A Big Day at the Naval Undersea Museum

Probably *every* day is a big day there though.

The Naval Undersea Museum is a museum located in Keyport, Wash., which is pretty close to the big ol’ Navy base in Bremerton as well as the unknown-sized Navy submarine base in Bangor. Even though the website says they’re closed every Tuesday during the winter months, it turns out they’re open the Tuesday between Christmas and New Year’s. Or at least they were in 2009. YMMV, but it seems improbable that anyone who reads this blog will ever test it out in future years to see if the policy was a one-off or, like, a real policy.

Submarine Periscope (and Bridge)

The periscope actually works! You can scan the entire parking lot from inside the building!

Diving Suit

I didn't really get into BioShock. Maybe I'll like 2 better.

Imperial Japan's most effective naval weapon: the man-guided suicide torpedo.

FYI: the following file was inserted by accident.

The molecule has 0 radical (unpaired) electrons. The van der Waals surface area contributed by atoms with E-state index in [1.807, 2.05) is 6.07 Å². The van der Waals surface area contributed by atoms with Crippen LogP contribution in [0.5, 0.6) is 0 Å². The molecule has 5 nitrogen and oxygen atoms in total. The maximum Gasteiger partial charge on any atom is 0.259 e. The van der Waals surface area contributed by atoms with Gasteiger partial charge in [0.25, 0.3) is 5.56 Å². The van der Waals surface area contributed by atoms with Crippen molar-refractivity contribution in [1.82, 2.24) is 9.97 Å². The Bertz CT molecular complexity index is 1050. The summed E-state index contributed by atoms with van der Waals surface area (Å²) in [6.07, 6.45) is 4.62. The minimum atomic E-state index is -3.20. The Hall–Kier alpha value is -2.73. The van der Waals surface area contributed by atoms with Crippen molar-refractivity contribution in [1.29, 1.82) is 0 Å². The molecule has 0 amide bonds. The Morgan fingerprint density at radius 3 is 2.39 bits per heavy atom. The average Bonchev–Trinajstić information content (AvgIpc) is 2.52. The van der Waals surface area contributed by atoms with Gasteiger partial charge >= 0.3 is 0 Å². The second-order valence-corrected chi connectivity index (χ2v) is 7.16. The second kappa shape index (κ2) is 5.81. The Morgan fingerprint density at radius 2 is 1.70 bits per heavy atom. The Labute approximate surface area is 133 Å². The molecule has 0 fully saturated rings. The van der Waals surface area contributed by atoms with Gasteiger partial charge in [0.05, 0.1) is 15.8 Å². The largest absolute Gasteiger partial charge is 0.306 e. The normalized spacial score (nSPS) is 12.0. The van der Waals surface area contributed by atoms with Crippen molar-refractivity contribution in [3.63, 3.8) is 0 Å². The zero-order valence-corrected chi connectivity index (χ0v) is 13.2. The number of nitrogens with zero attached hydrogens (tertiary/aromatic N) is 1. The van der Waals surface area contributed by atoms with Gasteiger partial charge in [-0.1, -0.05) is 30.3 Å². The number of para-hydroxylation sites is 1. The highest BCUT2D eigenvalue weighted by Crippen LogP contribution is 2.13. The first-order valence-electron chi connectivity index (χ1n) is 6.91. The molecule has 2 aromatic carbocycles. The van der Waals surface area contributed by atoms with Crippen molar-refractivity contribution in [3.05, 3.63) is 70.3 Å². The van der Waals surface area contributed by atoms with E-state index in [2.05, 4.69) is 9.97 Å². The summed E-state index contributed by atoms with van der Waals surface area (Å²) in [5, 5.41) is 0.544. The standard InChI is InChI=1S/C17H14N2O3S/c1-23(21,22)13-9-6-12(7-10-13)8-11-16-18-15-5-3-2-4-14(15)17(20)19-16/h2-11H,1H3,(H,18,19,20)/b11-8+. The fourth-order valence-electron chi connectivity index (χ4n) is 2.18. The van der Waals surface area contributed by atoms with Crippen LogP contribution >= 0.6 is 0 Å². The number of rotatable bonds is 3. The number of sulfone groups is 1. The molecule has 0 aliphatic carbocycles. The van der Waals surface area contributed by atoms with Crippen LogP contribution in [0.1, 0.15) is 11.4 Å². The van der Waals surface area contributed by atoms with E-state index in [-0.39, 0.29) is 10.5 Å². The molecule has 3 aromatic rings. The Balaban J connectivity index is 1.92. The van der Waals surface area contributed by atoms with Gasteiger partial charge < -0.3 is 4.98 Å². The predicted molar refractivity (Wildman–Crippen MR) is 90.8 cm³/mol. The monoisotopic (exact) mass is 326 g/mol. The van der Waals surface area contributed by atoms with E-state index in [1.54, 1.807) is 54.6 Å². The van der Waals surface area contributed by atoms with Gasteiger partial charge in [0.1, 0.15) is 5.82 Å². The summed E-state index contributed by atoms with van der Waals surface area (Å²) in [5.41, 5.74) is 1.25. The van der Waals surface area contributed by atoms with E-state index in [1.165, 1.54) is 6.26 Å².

Some bullet-pointed thoughts:

  • I learned that I don’t know very much about torpedoes or mines.
  • About half the museum is about torpedoes and mines.
  • It seems like a rich field — but narrow.
  • The museum is free.
  • They have a submarine there, the Trieste II iirc, that dove to 22,000 feet — which isn’t a record. The record is 35,000 feet that was set using a similar submarine.
  • But they don’t call it a “submarine”, they call it a “bathyscaphe”.
  • For some reason the museum merely glosses over the involvement of US submarines in World War II, even though they’re already probably pretty under-heralded.

Interesting enough museum, worth the price of admission. Heck, it’s probably even worth the toll to get back over that stupid new bridge.

And in Bremerton, they had four reserve fleet aircraft carriers each at some stage in the dilapidation process. Hard to get a good photo, plus it’s cloudy all the time there, but anyway:

Bremerton Naval Yard Aircraft Carriers

They're getting parted out.

Two of the four there were Ranger and Kitty Hawk. You could probably look up the names of the other two if you need to.



1 comment

  • telkontar

    Define the differences between bathyscaphe, bathysphere, and submarine. Compare and contrast.

    Define the differences (by era) between mine and torpedo. Compare and contrast.

    (Mobile Bay had torpedoes, but we moderners would call them mines. Their eternal progress was halted by a US Admiral.)